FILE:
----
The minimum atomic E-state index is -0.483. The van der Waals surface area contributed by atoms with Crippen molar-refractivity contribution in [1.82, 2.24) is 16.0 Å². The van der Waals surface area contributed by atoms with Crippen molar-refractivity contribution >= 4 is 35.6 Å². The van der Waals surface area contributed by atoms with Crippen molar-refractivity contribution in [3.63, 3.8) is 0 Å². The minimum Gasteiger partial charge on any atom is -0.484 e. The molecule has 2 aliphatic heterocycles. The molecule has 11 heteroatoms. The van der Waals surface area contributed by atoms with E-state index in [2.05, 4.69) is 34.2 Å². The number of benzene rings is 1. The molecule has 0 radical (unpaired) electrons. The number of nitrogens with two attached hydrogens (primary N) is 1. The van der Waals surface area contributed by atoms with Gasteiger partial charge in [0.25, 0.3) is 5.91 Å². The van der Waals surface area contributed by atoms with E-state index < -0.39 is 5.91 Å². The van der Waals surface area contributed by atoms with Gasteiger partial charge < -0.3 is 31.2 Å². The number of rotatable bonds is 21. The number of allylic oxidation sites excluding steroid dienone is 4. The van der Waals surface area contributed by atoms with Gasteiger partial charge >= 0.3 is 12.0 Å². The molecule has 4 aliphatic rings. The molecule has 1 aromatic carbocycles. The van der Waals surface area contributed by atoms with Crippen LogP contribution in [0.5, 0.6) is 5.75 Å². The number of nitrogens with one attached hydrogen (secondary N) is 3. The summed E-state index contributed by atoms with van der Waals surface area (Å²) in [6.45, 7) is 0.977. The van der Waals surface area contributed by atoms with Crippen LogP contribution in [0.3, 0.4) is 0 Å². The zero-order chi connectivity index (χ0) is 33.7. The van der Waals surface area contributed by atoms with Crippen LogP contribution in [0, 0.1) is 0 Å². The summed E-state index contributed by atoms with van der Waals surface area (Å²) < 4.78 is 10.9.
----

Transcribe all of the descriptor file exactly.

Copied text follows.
The minimum atomic E-state index is -0.483. The van der Waals surface area contributed by atoms with Crippen molar-refractivity contribution in [1.82, 2.24) is 16.0 Å². The van der Waals surface area contributed by atoms with Crippen molar-refractivity contribution >= 4 is 35.6 Å². The van der Waals surface area contributed by atoms with Crippen molar-refractivity contribution in [3.63, 3.8) is 0 Å². The minimum Gasteiger partial charge on any atom is -0.484 e. The molecule has 2 aliphatic heterocycles. The molecule has 11 heteroatoms. The van der Waals surface area contributed by atoms with E-state index in [2.05, 4.69) is 34.2 Å². The number of benzene rings is 1. The molecule has 0 radical (unpaired) electrons. The number of nitrogens with two attached hydrogens (primary N) is 1. The van der Waals surface area contributed by atoms with Gasteiger partial charge in [0.25, 0.3) is 5.91 Å². The van der Waals surface area contributed by atoms with E-state index < -0.39 is 5.91 Å². The van der Waals surface area contributed by atoms with Gasteiger partial charge < -0.3 is 31.2 Å². The number of rotatable bonds is 21. The number of allylic oxidation sites excluding steroid dienone is 4. The van der Waals surface area contributed by atoms with Gasteiger partial charge >= 0.3 is 12.0 Å². The molecule has 4 aliphatic rings. The molecule has 1 aromatic carbocycles. The van der Waals surface area contributed by atoms with Crippen LogP contribution in [0.5, 0.6) is 5.75 Å². The number of nitrogens with one attached hydrogen (secondary N) is 3. The summed E-state index contributed by atoms with van der Waals surface area (Å²) in [6.45, 7) is 0.977. The van der Waals surface area contributed by atoms with Crippen LogP contribution in [0.3, 0.4) is 0 Å². The zero-order chi connectivity index (χ0) is 33.7. The van der Waals surface area contributed by atoms with Crippen LogP contribution in [0, 0.1) is 0 Å². The summed E-state index contributed by atoms with van der Waals surface area (Å²) < 4.78 is 10.9.